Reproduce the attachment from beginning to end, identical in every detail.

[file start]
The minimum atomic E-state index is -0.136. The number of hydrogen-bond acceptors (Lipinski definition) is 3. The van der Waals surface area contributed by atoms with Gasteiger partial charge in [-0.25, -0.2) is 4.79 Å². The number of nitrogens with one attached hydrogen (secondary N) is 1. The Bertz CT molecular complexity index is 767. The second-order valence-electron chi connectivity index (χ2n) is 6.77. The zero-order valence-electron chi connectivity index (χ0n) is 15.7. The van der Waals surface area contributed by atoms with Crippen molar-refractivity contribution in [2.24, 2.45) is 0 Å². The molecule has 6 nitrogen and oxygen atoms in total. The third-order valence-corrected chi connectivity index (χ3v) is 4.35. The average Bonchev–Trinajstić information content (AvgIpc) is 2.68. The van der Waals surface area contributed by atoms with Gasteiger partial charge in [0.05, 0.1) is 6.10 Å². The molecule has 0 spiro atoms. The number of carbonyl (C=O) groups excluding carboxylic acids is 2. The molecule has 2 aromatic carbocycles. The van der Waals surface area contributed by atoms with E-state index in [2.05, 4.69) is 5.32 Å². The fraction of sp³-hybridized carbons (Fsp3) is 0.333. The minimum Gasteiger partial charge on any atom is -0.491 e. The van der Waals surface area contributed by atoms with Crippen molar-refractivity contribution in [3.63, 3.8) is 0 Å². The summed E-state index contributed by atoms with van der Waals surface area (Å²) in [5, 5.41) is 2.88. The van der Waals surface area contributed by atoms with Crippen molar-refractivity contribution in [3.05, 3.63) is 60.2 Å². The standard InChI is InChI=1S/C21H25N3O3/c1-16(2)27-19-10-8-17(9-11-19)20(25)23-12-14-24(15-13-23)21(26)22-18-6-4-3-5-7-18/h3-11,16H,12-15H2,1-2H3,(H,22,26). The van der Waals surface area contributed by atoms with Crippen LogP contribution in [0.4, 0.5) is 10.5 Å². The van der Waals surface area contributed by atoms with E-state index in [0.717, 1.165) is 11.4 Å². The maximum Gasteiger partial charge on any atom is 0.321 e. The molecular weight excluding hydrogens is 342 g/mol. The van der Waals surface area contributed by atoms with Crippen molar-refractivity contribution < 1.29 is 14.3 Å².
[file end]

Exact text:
The minimum atomic E-state index is -0.136. The number of hydrogen-bond acceptors (Lipinski definition) is 3. The van der Waals surface area contributed by atoms with Gasteiger partial charge in [-0.25, -0.2) is 4.79 Å². The number of nitrogens with one attached hydrogen (secondary N) is 1. The Bertz CT molecular complexity index is 767. The second-order valence-electron chi connectivity index (χ2n) is 6.77. The zero-order valence-electron chi connectivity index (χ0n) is 15.7. The van der Waals surface area contributed by atoms with Crippen molar-refractivity contribution in [2.24, 2.45) is 0 Å². The molecule has 6 nitrogen and oxygen atoms in total. The third-order valence-corrected chi connectivity index (χ3v) is 4.35. The average Bonchev–Trinajstić information content (AvgIpc) is 2.68. The van der Waals surface area contributed by atoms with Gasteiger partial charge in [0.05, 0.1) is 6.10 Å². The molecule has 0 spiro atoms. The number of carbonyl (C=O) groups excluding carboxylic acids is 2. The molecule has 2 aromatic carbocycles. The van der Waals surface area contributed by atoms with E-state index in [2.05, 4.69) is 5.32 Å². The fraction of sp³-hybridized carbons (Fsp3) is 0.333. The minimum Gasteiger partial charge on any atom is -0.491 e. The van der Waals surface area contributed by atoms with Crippen molar-refractivity contribution in [3.63, 3.8) is 0 Å². The summed E-state index contributed by atoms with van der Waals surface area (Å²) in [5, 5.41) is 2.88. The van der Waals surface area contributed by atoms with Crippen molar-refractivity contribution in [3.05, 3.63) is 60.2 Å². The standard InChI is InChI=1S/C21H25N3O3/c1-16(2)27-19-10-8-17(9-11-19)20(25)23-12-14-24(15-13-23)21(26)22-18-6-4-3-5-7-18/h3-11,16H,12-15H2,1-2H3,(H,22,26). The van der Waals surface area contributed by atoms with Crippen LogP contribution in [0.4, 0.5) is 10.5 Å². The van der Waals surface area contributed by atoms with E-state index in [0.717, 1.165) is 11.4 Å². The maximum Gasteiger partial charge on any atom is 0.321 e. The molecular weight excluding hydrogens is 342 g/mol. The van der Waals surface area contributed by atoms with Crippen molar-refractivity contribution < 1.29 is 14.3 Å².